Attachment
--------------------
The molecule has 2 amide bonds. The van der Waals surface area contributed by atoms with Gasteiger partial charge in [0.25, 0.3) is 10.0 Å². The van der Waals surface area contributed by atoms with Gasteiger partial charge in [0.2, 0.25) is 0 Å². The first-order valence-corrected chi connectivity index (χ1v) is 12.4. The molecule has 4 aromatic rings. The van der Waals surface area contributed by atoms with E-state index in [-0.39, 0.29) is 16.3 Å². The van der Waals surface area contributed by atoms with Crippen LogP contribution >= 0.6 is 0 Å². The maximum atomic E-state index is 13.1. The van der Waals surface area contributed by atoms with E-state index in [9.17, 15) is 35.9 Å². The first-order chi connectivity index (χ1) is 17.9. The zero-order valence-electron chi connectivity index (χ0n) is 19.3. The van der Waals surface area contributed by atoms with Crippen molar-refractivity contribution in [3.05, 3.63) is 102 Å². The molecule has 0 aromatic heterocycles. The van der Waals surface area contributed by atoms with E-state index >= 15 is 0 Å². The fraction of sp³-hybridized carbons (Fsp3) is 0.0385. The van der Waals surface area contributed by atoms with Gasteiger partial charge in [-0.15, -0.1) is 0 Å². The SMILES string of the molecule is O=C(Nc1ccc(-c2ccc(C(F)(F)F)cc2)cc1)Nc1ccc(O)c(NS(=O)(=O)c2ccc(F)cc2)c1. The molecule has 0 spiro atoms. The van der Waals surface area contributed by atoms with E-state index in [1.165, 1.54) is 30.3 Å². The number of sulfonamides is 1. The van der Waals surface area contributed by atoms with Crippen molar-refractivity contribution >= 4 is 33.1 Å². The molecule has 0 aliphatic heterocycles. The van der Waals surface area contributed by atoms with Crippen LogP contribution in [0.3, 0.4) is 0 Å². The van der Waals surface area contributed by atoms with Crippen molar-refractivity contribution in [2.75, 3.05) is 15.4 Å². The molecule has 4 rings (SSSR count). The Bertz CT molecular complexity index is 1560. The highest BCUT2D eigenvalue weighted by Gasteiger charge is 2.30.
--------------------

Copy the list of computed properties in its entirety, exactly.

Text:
The molecule has 2 amide bonds. The van der Waals surface area contributed by atoms with Gasteiger partial charge in [0.25, 0.3) is 10.0 Å². The van der Waals surface area contributed by atoms with Gasteiger partial charge in [0.2, 0.25) is 0 Å². The first-order valence-corrected chi connectivity index (χ1v) is 12.4. The molecule has 4 aromatic rings. The van der Waals surface area contributed by atoms with E-state index in [-0.39, 0.29) is 16.3 Å². The van der Waals surface area contributed by atoms with Crippen LogP contribution >= 0.6 is 0 Å². The maximum atomic E-state index is 13.1. The van der Waals surface area contributed by atoms with E-state index in [9.17, 15) is 35.9 Å². The first-order chi connectivity index (χ1) is 17.9. The zero-order valence-electron chi connectivity index (χ0n) is 19.3. The van der Waals surface area contributed by atoms with Crippen molar-refractivity contribution in [3.05, 3.63) is 102 Å². The molecule has 0 aromatic heterocycles. The van der Waals surface area contributed by atoms with E-state index >= 15 is 0 Å². The fraction of sp³-hybridized carbons (Fsp3) is 0.0385. The van der Waals surface area contributed by atoms with Gasteiger partial charge in [-0.15, -0.1) is 0 Å². The SMILES string of the molecule is O=C(Nc1ccc(-c2ccc(C(F)(F)F)cc2)cc1)Nc1ccc(O)c(NS(=O)(=O)c2ccc(F)cc2)c1. The molecule has 0 spiro atoms. The van der Waals surface area contributed by atoms with E-state index in [1.165, 1.54) is 30.3 Å². The number of sulfonamides is 1. The van der Waals surface area contributed by atoms with Crippen molar-refractivity contribution >= 4 is 33.1 Å². The molecule has 0 aliphatic heterocycles. The van der Waals surface area contributed by atoms with Crippen LogP contribution in [0.3, 0.4) is 0 Å². The van der Waals surface area contributed by atoms with Crippen molar-refractivity contribution in [2.75, 3.05) is 15.4 Å². The molecule has 4 rings (SSSR count). The Bertz CT molecular complexity index is 1560. The highest BCUT2D eigenvalue weighted by Gasteiger charge is 2.30.